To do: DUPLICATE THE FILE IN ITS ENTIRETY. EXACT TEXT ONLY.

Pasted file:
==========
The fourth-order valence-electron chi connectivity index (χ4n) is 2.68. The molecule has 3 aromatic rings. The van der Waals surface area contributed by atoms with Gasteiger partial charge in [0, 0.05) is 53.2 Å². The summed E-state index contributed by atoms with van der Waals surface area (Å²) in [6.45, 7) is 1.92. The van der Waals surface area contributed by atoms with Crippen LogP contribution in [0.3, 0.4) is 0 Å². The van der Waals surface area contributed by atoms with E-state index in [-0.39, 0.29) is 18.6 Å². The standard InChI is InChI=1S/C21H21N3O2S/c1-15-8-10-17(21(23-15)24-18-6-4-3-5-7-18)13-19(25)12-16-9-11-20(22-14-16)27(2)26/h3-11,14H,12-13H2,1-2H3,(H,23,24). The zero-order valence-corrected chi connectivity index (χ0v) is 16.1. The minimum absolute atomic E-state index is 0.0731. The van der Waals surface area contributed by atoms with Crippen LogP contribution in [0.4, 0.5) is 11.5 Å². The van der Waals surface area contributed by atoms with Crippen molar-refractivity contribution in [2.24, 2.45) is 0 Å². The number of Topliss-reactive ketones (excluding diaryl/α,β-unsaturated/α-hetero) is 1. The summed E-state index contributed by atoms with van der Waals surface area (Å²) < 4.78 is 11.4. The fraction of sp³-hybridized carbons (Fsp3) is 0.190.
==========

The fourth-order valence-electron chi connectivity index (χ4n) is 2.68. The molecule has 3 aromatic rings. The van der Waals surface area contributed by atoms with Gasteiger partial charge in [0, 0.05) is 53.2 Å². The summed E-state index contributed by atoms with van der Waals surface area (Å²) in [6.45, 7) is 1.92. The van der Waals surface area contributed by atoms with Crippen LogP contribution in [0.3, 0.4) is 0 Å². The van der Waals surface area contributed by atoms with E-state index in [-0.39, 0.29) is 18.6 Å². The standard InChI is InChI=1S/C21H21N3O2S/c1-15-8-10-17(21(23-15)24-18-6-4-3-5-7-18)13-19(25)12-16-9-11-20(22-14-16)27(2)26/h3-11,14H,12-13H2,1-2H3,(H,23,24). The zero-order valence-corrected chi connectivity index (χ0v) is 16.1. The minimum absolute atomic E-state index is 0.0731. The van der Waals surface area contributed by atoms with Crippen LogP contribution in [0.4, 0.5) is 11.5 Å². The van der Waals surface area contributed by atoms with Crippen molar-refractivity contribution in [2.24, 2.45) is 0 Å². The number of Topliss-reactive ketones (excluding diaryl/α,β-unsaturated/α-hetero) is 1. The summed E-state index contributed by atoms with van der Waals surface area (Å²) < 4.78 is 11.4. The fraction of sp³-hybridized carbons (Fsp3) is 0.190.